labor market changes, and feedback that ETA received from NFJP grantees 
following informational webinars that ETA hosted on February 23, 2017 
and April 27, 2017.
    Section II of this notice provides for public comment a discussion 
of the updated data files that will be used to populate the formula and 
the proposed formula modifications.
    Section III describes a hold-harmless provision which is proposed 
to be put into place for the implementation year and the following 
years. The hold-harmless provision is designed to provide a staged 
transition from old to new shares of funding for State service areas.
    Section IV describes proposed minimum funding provisions to address 
State service areas which would receive less than $60,000.
    Section V describes the proposed application of the formula and the 
hold-harmless provision using preliminary planning estimates for PY 
2018.
    This notice represents the first of a two-stage process. Upon 
receipt of public comments regarding this notice, changes to the 
proposed formula modifications and preliminary planning estimates will 
be considered. In the second stage, the final formula and final 
allotment levels will be published in the Federal Register.

I. Background

    The proposed formula modifications are the result of ETA's review 
of the formula in the context of the NFJP-eligible population and farm 
labor market changes, and feedback that ETA received from NFJP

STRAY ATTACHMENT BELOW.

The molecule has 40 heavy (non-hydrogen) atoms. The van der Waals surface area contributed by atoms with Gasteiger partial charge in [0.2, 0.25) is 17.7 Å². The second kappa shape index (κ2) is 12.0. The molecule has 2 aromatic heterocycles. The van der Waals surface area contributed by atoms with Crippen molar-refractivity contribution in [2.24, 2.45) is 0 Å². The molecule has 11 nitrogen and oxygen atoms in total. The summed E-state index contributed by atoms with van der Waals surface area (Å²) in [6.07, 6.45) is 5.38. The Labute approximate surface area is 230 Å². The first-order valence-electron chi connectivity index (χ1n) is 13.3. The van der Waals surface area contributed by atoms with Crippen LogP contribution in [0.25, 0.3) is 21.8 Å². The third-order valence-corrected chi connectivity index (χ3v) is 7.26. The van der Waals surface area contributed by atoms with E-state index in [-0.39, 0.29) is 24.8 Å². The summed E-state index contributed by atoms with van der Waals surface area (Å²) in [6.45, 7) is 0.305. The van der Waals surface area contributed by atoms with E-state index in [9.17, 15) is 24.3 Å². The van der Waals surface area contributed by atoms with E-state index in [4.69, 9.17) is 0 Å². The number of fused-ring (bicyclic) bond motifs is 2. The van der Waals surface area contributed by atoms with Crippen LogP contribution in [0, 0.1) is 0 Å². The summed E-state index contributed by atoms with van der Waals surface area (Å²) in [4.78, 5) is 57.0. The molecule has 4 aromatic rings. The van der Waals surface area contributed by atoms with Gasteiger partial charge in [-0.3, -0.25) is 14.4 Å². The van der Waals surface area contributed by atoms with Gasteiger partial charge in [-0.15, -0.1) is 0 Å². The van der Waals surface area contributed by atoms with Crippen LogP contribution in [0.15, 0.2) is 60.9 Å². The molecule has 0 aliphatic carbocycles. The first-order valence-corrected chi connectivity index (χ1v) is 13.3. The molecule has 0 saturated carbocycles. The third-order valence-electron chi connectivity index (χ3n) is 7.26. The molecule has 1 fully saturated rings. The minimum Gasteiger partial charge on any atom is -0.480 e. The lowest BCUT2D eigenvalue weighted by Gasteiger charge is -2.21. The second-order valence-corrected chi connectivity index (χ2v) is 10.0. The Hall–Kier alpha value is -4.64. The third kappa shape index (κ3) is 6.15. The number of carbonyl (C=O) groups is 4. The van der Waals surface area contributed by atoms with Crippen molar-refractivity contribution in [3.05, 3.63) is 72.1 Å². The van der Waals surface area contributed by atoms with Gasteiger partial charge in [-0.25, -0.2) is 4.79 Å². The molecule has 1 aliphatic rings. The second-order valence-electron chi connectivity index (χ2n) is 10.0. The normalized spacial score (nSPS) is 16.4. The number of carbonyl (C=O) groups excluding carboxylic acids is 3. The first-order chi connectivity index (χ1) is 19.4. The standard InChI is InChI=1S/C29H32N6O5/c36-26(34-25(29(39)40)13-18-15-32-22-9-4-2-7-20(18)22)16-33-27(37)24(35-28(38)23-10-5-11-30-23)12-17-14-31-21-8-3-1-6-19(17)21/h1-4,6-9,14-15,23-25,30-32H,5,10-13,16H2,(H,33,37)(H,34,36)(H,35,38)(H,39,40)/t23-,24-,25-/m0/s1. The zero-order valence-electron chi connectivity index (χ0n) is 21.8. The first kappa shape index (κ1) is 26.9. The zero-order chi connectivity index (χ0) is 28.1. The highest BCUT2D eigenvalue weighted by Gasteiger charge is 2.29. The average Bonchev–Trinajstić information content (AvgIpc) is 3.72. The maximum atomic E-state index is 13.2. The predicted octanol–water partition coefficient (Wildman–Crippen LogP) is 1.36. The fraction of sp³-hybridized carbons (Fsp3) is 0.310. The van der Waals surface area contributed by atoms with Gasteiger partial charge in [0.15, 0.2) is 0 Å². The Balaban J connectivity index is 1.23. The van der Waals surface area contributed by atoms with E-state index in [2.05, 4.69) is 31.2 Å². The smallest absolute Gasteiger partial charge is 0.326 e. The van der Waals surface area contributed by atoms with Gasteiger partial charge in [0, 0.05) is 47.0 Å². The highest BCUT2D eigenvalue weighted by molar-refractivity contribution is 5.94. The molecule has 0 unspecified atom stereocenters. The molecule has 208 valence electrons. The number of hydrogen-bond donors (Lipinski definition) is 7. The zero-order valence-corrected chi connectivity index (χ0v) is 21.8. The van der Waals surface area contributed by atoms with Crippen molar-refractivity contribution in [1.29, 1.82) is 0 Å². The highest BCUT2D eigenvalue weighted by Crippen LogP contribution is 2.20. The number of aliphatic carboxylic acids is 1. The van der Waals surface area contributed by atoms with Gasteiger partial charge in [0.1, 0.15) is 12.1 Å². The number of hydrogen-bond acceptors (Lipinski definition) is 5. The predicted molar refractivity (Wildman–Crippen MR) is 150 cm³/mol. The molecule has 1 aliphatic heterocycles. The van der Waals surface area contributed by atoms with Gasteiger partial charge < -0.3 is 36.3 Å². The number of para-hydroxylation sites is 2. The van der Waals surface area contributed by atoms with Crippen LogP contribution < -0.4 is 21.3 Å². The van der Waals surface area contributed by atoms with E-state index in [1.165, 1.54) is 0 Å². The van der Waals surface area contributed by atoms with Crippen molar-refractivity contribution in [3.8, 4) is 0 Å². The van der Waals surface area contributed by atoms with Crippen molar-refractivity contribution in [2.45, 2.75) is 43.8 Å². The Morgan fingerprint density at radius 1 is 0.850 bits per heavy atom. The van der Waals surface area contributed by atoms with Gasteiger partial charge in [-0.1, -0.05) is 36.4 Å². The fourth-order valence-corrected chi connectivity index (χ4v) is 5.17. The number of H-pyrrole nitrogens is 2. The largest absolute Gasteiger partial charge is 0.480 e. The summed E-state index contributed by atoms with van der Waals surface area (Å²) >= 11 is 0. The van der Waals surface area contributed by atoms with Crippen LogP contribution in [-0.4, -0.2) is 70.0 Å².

grantees.

II. Description of Updated Data Files and Proposed Modifications to the 
Allotment Formula

    As with all State planning estimates since 1999, the PY 2018 
estimates will be based on four data sources: (1) State-level, 2012 
hired farm labor expenditure data from the United States Department of 
Agriculture's (USDA) Census of Agriculture (COA); (2) regional-level, 
2012 average hourly earnings data from the USDA's Farm Labor Survey 
(FLS); (3) regional-level, 2006-2014 demographic data from the ETA's 
National Agricultural Workers Survey (NAWS); and, (4) 2010-2014 (5-year 
file) data from the United States Census Bureau's American Community 
Survey. A detailed description of how each data source is used within 
the formula is in the May 19, 1999 FRN (pages 27396 to 27399).
    In addition to populating the formula with more recent data, three 
modifications are being proposed. The first two are `back-out' 
adjustments to the COA hired labor expenditures (Wage Bill) to account 
for: (1) Unemployment Insurance (UI) payroll tax payments made on 
behalf of farm workers; and (2) expenditures on H-2A workers. The third 
modification aligns the allotment formula with the definition of 
dependent under WIOA Section 167(i)(2)(B) and (3)(B) to account for